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Extending payroll tax holiday would provide big boost to North Carolina’s economy

Amid the uncertainty [1] over whether Congress will agree to an extension of the payroll tax holiday, one thing is certain (or at least as certain as things get in economics):  extending the payroll tax holiday for another year would provide a significant and much-needed boost [2] to the nation’s economy.

As we’ve written before [3], “the key to kick-starting an economy that’s currently stuck in neutral is to restore the buying power and confidence of American consumers, thereby ensuring businesses that they will continue to have a growing market for their goods and services.”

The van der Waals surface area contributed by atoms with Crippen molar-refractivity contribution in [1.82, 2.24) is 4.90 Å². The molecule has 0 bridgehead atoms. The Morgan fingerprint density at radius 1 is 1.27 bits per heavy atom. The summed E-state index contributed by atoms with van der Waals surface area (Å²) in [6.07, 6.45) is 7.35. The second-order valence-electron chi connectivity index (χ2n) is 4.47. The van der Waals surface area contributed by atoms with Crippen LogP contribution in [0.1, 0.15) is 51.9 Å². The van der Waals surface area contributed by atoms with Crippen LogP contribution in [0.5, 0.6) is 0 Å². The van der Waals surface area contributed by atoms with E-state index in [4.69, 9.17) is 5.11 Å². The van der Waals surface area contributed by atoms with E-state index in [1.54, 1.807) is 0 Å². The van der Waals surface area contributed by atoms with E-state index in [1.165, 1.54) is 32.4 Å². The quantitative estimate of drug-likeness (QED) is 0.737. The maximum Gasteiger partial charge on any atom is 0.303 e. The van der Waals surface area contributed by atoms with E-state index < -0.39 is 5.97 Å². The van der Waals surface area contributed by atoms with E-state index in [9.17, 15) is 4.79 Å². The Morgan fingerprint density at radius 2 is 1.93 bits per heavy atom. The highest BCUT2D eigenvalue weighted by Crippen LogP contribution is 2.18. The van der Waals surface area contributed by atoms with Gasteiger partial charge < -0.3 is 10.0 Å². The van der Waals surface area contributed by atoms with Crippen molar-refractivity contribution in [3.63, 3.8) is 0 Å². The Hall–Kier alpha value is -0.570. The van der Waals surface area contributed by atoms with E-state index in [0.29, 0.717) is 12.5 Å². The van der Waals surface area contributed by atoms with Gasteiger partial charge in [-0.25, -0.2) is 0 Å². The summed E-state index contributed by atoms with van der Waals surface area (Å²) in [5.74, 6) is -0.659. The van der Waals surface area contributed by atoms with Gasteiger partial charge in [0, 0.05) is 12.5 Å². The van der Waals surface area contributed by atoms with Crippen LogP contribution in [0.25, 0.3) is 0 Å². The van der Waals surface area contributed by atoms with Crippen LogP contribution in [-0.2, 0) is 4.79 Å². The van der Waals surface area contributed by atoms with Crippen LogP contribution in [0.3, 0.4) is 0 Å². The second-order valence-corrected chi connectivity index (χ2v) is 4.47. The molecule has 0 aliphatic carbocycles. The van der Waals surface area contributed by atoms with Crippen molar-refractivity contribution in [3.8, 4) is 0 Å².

Failure to extend the current payroll tax holiday would cost the average North Carolina family almost $1,000 next year at a time when the economy’s prospects for a strong recovery appear slim [4]. Economists estimate that extending the payroll tax cut next year could create between 400,000 to 1 million new jobs [5] across the country. That could translate into 12,000 to 30,000 jobs in North Carolina, if North Carolina’s economic benefits from the payroll tax holiday were to align with the state’s 3-percent share of the nation’s economy.

To put that in figure in perspective, North Carolina’s economy only added 12,000 total jobs [6] over the past year (from October 2010 to October 2011).

Although there is considerable evidence that direct spending and refundable tax credits [7] targeted to low-income and middle-class families provide more bang for the buck [8] for creating jobs, Congressional Republicans and some Democrats have resisted approving most of the direct-spending measures included in President Obama’s American Jobs Act [9].  If tax cuts are among the only job-creation tools left capable of attracting bipartisan support, Congress would be well advised to act quickly on extending the payroll tax holiday for another year.